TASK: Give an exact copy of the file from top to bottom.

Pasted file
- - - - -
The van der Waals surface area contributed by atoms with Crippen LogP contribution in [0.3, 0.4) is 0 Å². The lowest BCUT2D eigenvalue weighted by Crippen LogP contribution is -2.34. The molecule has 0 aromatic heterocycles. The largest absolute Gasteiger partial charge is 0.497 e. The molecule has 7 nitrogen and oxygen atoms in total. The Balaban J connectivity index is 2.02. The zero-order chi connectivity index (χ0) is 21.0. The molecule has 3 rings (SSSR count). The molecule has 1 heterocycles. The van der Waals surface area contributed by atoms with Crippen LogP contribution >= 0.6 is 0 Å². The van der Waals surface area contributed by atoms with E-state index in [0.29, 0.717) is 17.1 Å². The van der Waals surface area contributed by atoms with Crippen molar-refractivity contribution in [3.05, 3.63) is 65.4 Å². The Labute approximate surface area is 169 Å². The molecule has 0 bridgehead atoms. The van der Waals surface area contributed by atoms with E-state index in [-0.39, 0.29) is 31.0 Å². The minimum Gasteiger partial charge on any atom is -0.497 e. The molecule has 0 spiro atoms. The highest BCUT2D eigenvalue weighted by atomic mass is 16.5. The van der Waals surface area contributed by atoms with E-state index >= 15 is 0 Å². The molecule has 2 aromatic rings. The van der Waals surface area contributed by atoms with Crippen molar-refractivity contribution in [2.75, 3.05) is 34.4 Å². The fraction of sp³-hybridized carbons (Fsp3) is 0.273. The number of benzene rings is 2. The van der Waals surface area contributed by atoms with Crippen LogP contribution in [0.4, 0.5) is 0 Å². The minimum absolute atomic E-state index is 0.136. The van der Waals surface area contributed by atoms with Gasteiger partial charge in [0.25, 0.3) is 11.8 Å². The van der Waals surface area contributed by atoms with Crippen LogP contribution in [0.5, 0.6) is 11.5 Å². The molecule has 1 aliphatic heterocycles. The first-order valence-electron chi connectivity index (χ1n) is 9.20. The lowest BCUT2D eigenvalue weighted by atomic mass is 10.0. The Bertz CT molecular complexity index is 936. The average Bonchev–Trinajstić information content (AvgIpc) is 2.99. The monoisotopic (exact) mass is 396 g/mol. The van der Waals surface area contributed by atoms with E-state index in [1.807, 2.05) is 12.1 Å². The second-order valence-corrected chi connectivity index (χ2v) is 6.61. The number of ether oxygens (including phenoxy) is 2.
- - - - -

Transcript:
The van der Waals surface area contributed by atoms with Crippen LogP contribution in [0.3, 0.4) is 0 Å². The lowest BCUT2D eigenvalue weighted by Crippen LogP contribution is -2.34. The molecule has 0 aromatic heterocycles. The largest absolute Gasteiger partial charge is 0.497 e. The molecule has 7 nitrogen and oxygen atoms in total. The Balaban J connectivity index is 2.02. The zero-order chi connectivity index (χ0) is 21.0. The molecule has 3 rings (SSSR count). The molecule has 1 heterocycles. The van der Waals surface area contributed by atoms with Crippen LogP contribution >= 0.6 is 0 Å². The van der Waals surface area contributed by atoms with E-state index in [0.29, 0.717) is 17.1 Å². The van der Waals surface area contributed by atoms with Crippen molar-refractivity contribution in [3.05, 3.63) is 65.4 Å². The Labute approximate surface area is 169 Å². The molecule has 0 bridgehead atoms. The van der Waals surface area contributed by atoms with E-state index in [-0.39, 0.29) is 31.0 Å². The minimum Gasteiger partial charge on any atom is -0.497 e. The molecule has 0 spiro atoms. The highest BCUT2D eigenvalue weighted by atomic mass is 16.5. The van der Waals surface area contributed by atoms with E-state index >= 15 is 0 Å². The molecule has 2 aromatic rings. The van der Waals surface area contributed by atoms with Crippen molar-refractivity contribution in [2.75, 3.05) is 34.4 Å². The fraction of sp³-hybridized carbons (Fsp3) is 0.273. The number of benzene rings is 2. The van der Waals surface area contributed by atoms with Crippen LogP contribution in [0.4, 0.5) is 0 Å². The minimum absolute atomic E-state index is 0.136. The van der Waals surface area contributed by atoms with Gasteiger partial charge in [0.25, 0.3) is 11.8 Å². The van der Waals surface area contributed by atoms with Crippen LogP contribution in [0.5, 0.6) is 11.5 Å². The molecule has 1 aliphatic heterocycles. The first-order valence-electron chi connectivity index (χ1n) is 9.20. The lowest BCUT2D eigenvalue weighted by atomic mass is 10.0. The Bertz CT molecular complexity index is 936. The average Bonchev–Trinajstić information content (AvgIpc) is 2.99. The monoisotopic (exact) mass is 396 g/mol. The van der Waals surface area contributed by atoms with E-state index in [1.807, 2.05) is 12.1 Å². The second-order valence-corrected chi connectivity index (χ2v) is 6.61. The number of ether oxygens (including phenoxy) is 2.